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A Couple Whose 100-Year-Old Idea Revolutionised Education 

Drawing on the diaries of Emil Molt, the managing director of the former Waldorf-Astoria Cigarette Company in Germany, his granddaughter traces the founding of the first Waldorf School in Stuttgart.


It is 1919, and Europe has been devastated by the First World War. Emil and his wife Berta decided on the idea of providing an education for the children in the families of their employees in the factory, and turned to their friend Rudolf Steiner to build a sensible curriculum that would address the future with a new form of raising children to think differently, finding ways to think in order to decide on more constructive ways to end conflict than the wasteful and destructive World War they had just survived.


In April of 1919, Rudolf Steiner visited the Waldorf Astoria cigarette factory in Stuttgart, Germany. The German nation, defeated in war, was teetering on the brink of economic, social, and political chaos. Steiner spoke to the workers about the need for social renewal, for a new way of organizing society and its political and cultural life. The couple invited Steiner to be the pedagogical director of the school.


Rudolf Steiner could see the urgent need for human beings to view themselves as beings of body, soul, and spirit, to avoid the kind of brutal view of pure materialism that had led them into war.  Steiner could see that for a future worthy of human beings and of human endeavour, this inclusion of the spiritual side of all people must be accomplished.


Most people think immediately of religion as soon as anything spiritual enters into worldviews. Steiner’s thoughts on spirituality transcended religion. He saw the spirit as an essential element in the human being’s organism. One need only think of aspirations, idealism, friendship, inspiration, and love, to understand this necessary spiritual side of being human.

The need for imagination, a sense of truth, and a feeling of responsibility; these are the very nerve of education

Rudolf Steiner.


The school opened on 19th September 1919, made possible by Emil and Berta Molt. It became the model for further schools to open. Steiner’s insights and methods became known as Waldorf Education, or Steiner Education in the UK. It introduced a unique concept of child development, and a plan for educating children so as to include the spiritual, emotional, social, and moral aspects of the young human beings, as well as the physical and intellectual elements already-dominant since the late 19th century and continuing into our own.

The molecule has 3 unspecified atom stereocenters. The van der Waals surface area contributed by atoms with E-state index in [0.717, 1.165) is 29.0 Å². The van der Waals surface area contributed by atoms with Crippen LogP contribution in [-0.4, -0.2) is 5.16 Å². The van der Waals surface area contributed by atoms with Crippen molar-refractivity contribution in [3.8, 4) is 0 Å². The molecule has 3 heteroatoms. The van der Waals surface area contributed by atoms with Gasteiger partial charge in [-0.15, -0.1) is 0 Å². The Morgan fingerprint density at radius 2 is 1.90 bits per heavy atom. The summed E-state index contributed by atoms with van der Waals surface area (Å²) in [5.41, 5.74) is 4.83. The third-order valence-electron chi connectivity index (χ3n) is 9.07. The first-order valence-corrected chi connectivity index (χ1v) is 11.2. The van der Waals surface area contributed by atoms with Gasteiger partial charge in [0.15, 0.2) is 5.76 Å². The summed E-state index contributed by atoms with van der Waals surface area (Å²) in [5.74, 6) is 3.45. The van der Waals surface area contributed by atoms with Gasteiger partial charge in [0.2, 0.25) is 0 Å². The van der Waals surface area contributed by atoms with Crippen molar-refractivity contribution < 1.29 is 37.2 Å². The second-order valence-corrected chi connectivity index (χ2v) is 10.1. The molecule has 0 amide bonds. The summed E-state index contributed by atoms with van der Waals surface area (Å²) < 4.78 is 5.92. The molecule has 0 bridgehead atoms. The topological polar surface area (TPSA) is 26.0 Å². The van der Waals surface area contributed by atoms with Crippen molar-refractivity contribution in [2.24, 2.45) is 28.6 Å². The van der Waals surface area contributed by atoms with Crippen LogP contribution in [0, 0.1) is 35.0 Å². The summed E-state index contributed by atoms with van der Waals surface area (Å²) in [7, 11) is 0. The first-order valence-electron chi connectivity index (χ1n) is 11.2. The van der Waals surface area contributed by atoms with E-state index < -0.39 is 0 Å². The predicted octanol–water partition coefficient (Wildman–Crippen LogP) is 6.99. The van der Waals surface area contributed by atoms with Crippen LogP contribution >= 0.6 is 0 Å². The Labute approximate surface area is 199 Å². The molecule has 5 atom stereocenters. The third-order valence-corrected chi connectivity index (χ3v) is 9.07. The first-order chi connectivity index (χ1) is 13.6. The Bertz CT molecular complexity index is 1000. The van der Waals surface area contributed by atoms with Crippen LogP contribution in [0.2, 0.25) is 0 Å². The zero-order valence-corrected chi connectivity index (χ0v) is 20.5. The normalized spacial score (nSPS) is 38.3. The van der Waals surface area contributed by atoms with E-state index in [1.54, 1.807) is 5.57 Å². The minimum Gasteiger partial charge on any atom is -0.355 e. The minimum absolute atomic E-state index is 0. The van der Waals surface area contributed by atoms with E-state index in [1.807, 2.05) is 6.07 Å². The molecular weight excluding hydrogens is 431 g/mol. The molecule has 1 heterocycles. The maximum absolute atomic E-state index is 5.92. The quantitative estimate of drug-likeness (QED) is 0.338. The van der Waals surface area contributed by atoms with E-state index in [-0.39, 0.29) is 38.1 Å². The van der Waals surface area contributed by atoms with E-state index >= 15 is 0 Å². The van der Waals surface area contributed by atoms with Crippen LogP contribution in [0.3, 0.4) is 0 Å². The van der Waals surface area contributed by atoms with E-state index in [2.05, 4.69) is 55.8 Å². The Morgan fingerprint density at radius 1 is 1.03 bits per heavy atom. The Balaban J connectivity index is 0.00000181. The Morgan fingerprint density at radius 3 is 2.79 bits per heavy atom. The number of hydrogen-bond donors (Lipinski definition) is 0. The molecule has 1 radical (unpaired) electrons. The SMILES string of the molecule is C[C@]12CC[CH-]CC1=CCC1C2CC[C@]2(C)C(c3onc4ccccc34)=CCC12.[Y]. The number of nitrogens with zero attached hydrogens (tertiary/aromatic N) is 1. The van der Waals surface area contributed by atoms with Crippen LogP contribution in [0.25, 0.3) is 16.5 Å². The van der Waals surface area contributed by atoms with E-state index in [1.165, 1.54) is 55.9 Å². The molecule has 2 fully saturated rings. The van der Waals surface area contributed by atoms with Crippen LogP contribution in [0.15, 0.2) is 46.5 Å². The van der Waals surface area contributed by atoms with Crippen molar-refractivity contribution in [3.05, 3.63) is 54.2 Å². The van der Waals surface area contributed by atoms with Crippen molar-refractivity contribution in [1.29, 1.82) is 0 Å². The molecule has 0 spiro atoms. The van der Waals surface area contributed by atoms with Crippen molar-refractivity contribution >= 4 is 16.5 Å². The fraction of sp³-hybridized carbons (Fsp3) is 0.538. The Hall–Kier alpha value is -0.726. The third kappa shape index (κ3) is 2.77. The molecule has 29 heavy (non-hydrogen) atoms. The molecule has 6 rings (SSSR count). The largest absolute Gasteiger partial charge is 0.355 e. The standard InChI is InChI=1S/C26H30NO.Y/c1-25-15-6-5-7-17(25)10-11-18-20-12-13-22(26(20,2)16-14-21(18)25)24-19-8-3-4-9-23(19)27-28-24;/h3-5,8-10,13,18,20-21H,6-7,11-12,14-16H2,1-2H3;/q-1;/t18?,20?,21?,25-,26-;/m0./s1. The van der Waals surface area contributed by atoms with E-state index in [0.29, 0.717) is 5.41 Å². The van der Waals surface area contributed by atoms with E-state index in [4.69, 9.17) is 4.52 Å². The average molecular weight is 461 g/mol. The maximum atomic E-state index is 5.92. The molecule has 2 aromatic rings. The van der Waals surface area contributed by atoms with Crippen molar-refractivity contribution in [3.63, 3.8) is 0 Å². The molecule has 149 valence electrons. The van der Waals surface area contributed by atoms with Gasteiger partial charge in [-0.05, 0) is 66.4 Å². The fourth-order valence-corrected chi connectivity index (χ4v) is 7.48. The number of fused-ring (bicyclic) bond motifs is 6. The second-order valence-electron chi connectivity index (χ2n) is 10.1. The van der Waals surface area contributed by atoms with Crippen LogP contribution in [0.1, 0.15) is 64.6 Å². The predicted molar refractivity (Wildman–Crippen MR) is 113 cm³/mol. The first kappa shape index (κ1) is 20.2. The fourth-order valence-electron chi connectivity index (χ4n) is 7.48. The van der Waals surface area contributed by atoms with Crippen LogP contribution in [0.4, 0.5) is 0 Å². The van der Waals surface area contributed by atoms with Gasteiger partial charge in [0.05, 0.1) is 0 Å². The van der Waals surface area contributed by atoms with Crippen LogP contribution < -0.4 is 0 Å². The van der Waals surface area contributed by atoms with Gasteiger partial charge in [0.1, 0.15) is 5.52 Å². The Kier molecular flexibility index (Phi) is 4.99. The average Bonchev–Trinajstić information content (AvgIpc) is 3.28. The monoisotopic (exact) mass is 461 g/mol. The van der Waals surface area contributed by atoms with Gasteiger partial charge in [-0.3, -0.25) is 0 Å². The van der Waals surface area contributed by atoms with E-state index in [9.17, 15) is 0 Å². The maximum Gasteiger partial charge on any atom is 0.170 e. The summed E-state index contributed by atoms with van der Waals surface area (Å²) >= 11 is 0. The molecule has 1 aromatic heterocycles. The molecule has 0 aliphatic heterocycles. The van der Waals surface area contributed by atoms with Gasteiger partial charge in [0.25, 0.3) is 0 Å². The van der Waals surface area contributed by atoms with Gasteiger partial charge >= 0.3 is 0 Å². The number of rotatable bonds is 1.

For the first year it was a “company” school, with the teachers being paid as employees of the Waldorf Astoria Cigarette Company. A year later, in 1920, the school was made independent; and many other children soon flocked to the school, children whose parents were looking for more humane values and new educational methods after the ravages of World War I.


A charitable foundation was established to own and manage the school, and the Waldorf Astoria Cigarette Company continued to pay the tuition of the factory worker’s children.


At Emil Molt’s death in 1936 the Waldorf School was being slowly strangled by the rise of Nazi power, and was eventually shut down by Nazi decree on 31 March 1938; but not before 34 Waldorf schools had been founded – in Germany, Switzerland, Holland, England, Norway, Sweden, Hungary, Austria, and in the USA.


You have closed the Waldorf School by your decree. As wife of the school founder, I now owe it to the memory of my late husband to defend one of the greatest social creations of the post-war era. Today, serious illness ties me to my bed. My husband can no longer intercede for his life’s work.”

Berte Molt, 14th March, 1938, in Murphy, (p323).



After helping to found the school, Berte herself later joined the staff as a teacher in the School (handwork and bookbinding). She died ten days before the start of World War Two, on 20th August, 1939. She would never know others would intercede on hers and her husband’s behalf to reopen ‘one of the greatest social creations’. From Waldorf tobacco to Waldorf education, that first school in Stuttgart would be the start of a revolutionary approach to education.


World War 2 brought closures to most Waldorf schools in Germany, Austria, and Hungary, and some schools in Holland and Norway. In contrast, Edinburgh Steiner School, formerly known as Rudolf Steiner School of Edinburgh, opened just four months before the war started, on 5th May, 1939; and the number of such schools grew in Switzerland, England, and the USA during the war. The Molts’ Waldorf School, Stuttgart reopened after the armistice in 1945, in spite of suffering bombing damage; and is thriving today, with close to 1,000 pupils. In its centenary year, there are over 1,200 Steiner Waldorf school and almost 2,000 kindergartens in some 80 countries.


Granddaughter, Sophie Christine Murphy, who grew up in America, spent the last two years of her school career in the Stuttgart Waldorfschule. She brings this remarkable chapter of educational history to life in her book Emil and Berta: The Origins of the Waldorf School Movement’, published by Waldorf Publications, and available through Floris Books.


Our ‘Meet The Author: a talk, Q&A and book-signing with Sophia Christine Murphy‘ event scheduled for Saturday 28th March has been postponed until September 2020. In the meantime, listen to her 15-minute address from Ireland, streaming from the School’s website here. Part of Waldorf 100 celebrations worldwide.